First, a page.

Balipara Foundation Lifetime Service Award

Anne Wright

Anne Wright was born the daughter of British ICS Officer and she spent her childhood in the forests of Central India. She is also the founder trustee of World Wildlife fund for Nature – India, which she helped setup in the late 1960s. She was appointed by the late Prime Minister Indira Gandhi as a member of the Tiger Task Force for Project Tiger in 1970. She then served for 19 years on the Indian Board for Wildlife and was closely involved with the passing of the Wildlife Protection Act. She was awarded ‘Order of the Golden Ark’ and the ‘Most Excellent order of the British Empire’ for her contributions towards wildlife.

Her journey to being one of the initial pioneers to ‘Wildlife Conservation in India’ begun with her growing up in the Central Provinces (CP), among the jungles of Balaghat and Melghat, where she learnt about observing wildlife and other basic field skills that set her path towards becoming a vivid wildlife explorer. Her mother died at the age of 12 after which she did not visit India until she was 17 years old, when her father was posted as a Counselor to the First British High Commissioner of Independent India. She then married Bob Wright, a merchant from Kolkata and continued to live there with occasional visits to England. Initially, Anne and her husband would indulge in social hunting of wild animals in the forests of Bihar. She was even close to killing a tiger herself, but fortunately it evaded from getting shot. Anne felt strongly to bring about positive change towards wildlife during the 1968 drought in Bihar, where poachers would target and kill wild animals that made use of the only remaining waterholes to quench their thirst. She managed to raise funds to set up rescue camps for wild animals in Northern Bihar where the team dug up riverbeds and filled them with water using tankers. Anne then convinced S.P. Shahi, CCF of Bihar to contribute in their work which resulted in the initiative providing water to not just wildlife in its landscape but also 17 forest villages as well. She then encouraged CCF Shahi to give up his guns and resort to documenting wildlife using cameras. After her stint in Bihar, she started working towards combating illegal wildlife trade in Kolkata and uncovering the extent to which tigers were being killed illegally without proper hunting licenses, to facilitate the wildlife trade demand. Anne wrote an article for the Stateman in 1970 and New York Times in 1971 on the illegal trade of wild animals, especially tigers and leopards in India. Her articles were one of the initial documentations that highlighted the poaching and hunting scenario that India faced post-independence. Anne was a member of the state wildlife boards of West Bengal, Sikkim, Orissa, Bihar, Arunachal Pradesh, Meghalaya, Andaman and Nicobar Islands. She is also a chairperson of the Rhino Foundation through which she has contributed towards saving the Rhinos of Northeast India.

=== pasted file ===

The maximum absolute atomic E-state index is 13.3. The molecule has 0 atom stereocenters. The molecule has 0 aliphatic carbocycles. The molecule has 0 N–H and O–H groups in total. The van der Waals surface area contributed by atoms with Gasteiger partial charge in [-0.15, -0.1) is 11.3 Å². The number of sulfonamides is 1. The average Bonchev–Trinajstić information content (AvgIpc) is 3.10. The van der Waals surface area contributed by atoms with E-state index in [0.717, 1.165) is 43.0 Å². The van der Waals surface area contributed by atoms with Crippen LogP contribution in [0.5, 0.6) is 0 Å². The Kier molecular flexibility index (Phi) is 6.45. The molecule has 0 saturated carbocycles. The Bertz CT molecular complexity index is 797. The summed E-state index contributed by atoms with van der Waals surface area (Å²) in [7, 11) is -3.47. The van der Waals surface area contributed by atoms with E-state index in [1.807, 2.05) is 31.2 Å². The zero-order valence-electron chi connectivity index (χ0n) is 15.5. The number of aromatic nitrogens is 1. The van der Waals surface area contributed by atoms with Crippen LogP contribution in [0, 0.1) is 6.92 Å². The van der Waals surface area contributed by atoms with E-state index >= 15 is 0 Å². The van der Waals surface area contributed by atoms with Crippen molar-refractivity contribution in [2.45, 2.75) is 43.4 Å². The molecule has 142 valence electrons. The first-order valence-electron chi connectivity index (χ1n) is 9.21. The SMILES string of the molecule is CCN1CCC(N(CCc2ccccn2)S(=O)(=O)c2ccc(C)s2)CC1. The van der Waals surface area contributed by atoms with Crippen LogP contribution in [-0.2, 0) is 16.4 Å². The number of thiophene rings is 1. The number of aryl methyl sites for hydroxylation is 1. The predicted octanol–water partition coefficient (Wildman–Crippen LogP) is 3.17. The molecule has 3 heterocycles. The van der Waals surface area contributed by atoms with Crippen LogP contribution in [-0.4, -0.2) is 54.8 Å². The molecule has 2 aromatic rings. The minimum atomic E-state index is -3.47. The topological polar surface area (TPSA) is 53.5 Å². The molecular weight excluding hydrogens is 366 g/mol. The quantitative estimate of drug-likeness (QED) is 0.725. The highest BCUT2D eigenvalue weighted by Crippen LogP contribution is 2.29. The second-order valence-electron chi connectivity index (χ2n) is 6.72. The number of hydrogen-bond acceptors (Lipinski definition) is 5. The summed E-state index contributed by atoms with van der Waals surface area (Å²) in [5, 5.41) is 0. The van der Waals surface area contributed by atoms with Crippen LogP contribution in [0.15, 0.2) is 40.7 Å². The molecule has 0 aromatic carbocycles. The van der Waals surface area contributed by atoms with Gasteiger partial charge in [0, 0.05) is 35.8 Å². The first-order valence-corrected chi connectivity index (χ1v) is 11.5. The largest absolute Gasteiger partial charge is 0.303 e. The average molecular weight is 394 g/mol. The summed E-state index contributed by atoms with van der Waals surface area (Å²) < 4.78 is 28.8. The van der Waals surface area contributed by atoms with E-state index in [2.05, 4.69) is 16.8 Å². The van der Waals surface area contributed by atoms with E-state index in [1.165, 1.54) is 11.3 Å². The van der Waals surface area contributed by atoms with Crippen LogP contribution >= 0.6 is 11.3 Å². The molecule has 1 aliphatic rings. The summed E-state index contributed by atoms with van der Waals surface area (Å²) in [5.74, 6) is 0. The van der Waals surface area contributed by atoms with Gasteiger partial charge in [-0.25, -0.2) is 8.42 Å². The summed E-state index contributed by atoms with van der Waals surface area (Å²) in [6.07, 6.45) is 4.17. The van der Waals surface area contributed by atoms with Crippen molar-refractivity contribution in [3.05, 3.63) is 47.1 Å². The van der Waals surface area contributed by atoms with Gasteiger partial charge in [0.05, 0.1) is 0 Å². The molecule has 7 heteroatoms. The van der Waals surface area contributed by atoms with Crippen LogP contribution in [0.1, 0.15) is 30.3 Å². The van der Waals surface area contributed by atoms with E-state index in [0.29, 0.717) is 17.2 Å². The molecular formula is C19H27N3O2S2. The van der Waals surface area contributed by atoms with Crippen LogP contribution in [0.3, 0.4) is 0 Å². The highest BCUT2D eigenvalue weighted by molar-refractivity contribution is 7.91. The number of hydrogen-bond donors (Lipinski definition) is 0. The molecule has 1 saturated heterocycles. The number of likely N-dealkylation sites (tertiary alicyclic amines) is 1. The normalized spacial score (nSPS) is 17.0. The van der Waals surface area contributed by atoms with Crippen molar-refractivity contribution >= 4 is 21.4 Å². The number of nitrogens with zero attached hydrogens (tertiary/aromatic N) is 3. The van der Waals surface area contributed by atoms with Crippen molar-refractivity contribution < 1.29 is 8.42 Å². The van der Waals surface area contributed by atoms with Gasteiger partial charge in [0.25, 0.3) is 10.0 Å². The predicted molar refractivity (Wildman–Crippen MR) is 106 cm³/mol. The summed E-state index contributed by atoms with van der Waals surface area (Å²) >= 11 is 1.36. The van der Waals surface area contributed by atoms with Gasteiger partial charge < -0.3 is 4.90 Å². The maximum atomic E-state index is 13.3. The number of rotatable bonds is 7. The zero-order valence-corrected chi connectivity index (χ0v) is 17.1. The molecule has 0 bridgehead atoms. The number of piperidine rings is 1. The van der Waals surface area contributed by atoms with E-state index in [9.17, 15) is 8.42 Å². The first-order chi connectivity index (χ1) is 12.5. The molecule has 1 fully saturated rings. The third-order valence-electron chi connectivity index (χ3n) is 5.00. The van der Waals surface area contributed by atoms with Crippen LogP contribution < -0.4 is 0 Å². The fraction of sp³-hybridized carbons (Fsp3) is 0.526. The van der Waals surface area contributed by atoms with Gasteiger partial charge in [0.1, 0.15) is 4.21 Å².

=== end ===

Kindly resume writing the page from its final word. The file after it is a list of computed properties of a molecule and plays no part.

Social Impact: Anne’s initiative to provide waterholes in the forests of Bihar during the draught of 1968 resulted in the Forest Department also providing water to 17 forest villages.

Economic Impact: Kipling Camp, a sustainable wildlife tourism-based camp that she started, provides employment to local community members in and around Kanha National Park in Madhya Pradesh, India

Ecological Impact: Anne was a part of the Tiger Task Force that was constituted in 1970 by late Prime Minister Indira Gandhi along with other influential members like Dr. Karan Singh, Dr. M.K. Ranjitsinh, Zafar Futehally and Kailash Sankhala. She was a part of the team that helped declare India’s first nine tiger reserves. The program was funded by the Central Government and Guy Mountfort of WWF. The program required Anne to stay in two of the tiger reserves for three months each and she chose Palamau in Bihar and Manas in Assam. She was also influential in redrafting of the 1912 act that levied a fine of Rs.50 for hunting tigers. A new Wildlife Protection Act Law was passed all over India except for the states of Jammu and Kashmir, which helped deter hunting and poaching of wildlife in India. During her tenure as state wildlife board member of several states in India, the board team pushed forward the creation of Bhitarkanika Wildlife Sanctuary (WLS) in Orissa in 1975, Dalma WLS in 1976, Gautam Buddha Wildlife Sanctuary in Bihar in 1976, Buxa Tiger Reserve in West Bengal in1983, Namdapha National Park in Arunachal Pradesh in 1983, Sundarbans National Park in West Bengal in 1984, Nameri in Assam in 1985, Dibru Saikhowa Wildlife Sanctuary in Assam in 1986, Neora Valley National Park in West Bengal in 1986, Balphakram National Park in Meghalaya in 1986, Chilka Lake in Orissa in 1987, and Jaldapara in West Bengal in 1990.

Awards and Achievements:

1983 – Awarded the ‘Most Excellent order of the British Empire’

2013 – Lifetime Service Award by Sanctuary Asia Magazine